In 1240 Bishop Robert Grosseteste wrote a set of rules to help his recently widowed friend Margaret, Countess of Lincoln to run her household efficiently. Her dower rights included four manors from her husband John de Lacy of Pontefract who became Earl of Lincoln by right of his wife, the earldom of Lincoln and the honour of Bolingbroke both of which she inherited from her mother Hawise of Chester. She would acquire further dower rights after the death her second husband.
Grosseteste began by explaining that it was essential for a widowed lady to know everything about the manors they held from the land and rent to customs, usages and fees. The lady did not need to tramp around all the fields notebook in hand but she should request a survey from a trusted freeholder or villein – and the information was to be written down for future reference. Not only should the steward have a copy of the final record but the lady should have one as well because in cases where justice needed to be served it was important that the lady could check the facts before reaching a decision. For manors to be run effectively a woman should make sure she employed trustworthy and reliable representatives. The sale of excess crops, the value of rents and fines as well as the sale of stock animals should cover the cost of purchases from wine to clothing to jewellery. As if that wasn’t enough the lady was also required to audit the accounts to make sure she wasn’t being cheated; oversee the religious devotion of the household leading by good example; ensure honesty and loyalty; punish those who deserve it; be a good hostess; make sure that liveries are kept in good condition; keep a good table; each Michaelmas plan the next year’s sojourn; buy things at the best time of year.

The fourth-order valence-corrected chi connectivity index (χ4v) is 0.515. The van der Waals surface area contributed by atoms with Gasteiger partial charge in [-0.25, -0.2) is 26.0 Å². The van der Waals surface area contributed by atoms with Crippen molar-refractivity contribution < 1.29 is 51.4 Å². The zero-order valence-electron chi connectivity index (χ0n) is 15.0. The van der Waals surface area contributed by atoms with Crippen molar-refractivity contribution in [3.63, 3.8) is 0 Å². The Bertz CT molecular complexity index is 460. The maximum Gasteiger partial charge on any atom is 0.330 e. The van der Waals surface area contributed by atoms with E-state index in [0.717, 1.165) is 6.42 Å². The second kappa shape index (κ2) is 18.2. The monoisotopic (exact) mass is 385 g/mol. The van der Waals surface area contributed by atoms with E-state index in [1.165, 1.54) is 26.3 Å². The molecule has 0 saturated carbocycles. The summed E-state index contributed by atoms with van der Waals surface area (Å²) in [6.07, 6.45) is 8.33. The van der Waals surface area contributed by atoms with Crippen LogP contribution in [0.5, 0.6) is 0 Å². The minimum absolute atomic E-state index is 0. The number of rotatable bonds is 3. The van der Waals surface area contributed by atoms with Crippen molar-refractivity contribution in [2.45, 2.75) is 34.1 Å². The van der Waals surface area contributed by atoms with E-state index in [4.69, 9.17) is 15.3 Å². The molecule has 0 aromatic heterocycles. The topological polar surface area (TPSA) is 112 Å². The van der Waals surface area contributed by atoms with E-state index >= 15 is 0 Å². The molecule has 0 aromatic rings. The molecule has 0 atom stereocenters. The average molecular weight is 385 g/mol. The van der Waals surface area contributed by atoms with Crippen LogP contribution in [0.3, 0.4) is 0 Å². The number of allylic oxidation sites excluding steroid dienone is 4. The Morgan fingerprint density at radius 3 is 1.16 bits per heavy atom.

All of which makes me wonder how exactly the medieval legal system and the Church could suggest that a woman was legally, morally and intellectually inferior to a man? Margaret was regarded as one of two very important women of the period given that she was a close personal friend of Henry III’s queen Eleanor of Provence as well as being incredibly wealthy.
Walter of Henley’s Husbandry, together with an Anonymous Husbandy, Seneschaucie, and Robert Grosseteste’s Rules, ed. and trans. Elizabeth Lamond, with an Introduction by W. Cunningham (London: Longmans, 1890), pp. 121-145 (English translation only). The modern scholarly edition of these texts is that of Dorothea Oschinsky, Walter of Henley and Other Treatises on Estate Management and Accounting (Oxford: Clarendon Press, 1971).
Mitchell (2003), Linda Elizabeth, Portraits of Medieval Women: Family, Marriage, and Politics in England 1225-1350, Palgrave Macmillan
Ole John was my 24th great grandfather. Thanks for the hard work you do in presenting this information.
Well done for tracking that far back!
Interesting read thank you. Wonder if a woman with so much power was so unusual in C13? I like Nicola de la Haye of Lincoln. Not a period I know much about, but wonder about the origins of treating women as “inferior” in so many ways.
There are more than you might think. Maud Marshal Countess of Norfolk and Surrey was another one. And as for the inferior bit, I’m afraid that the Church has a lot to answer for.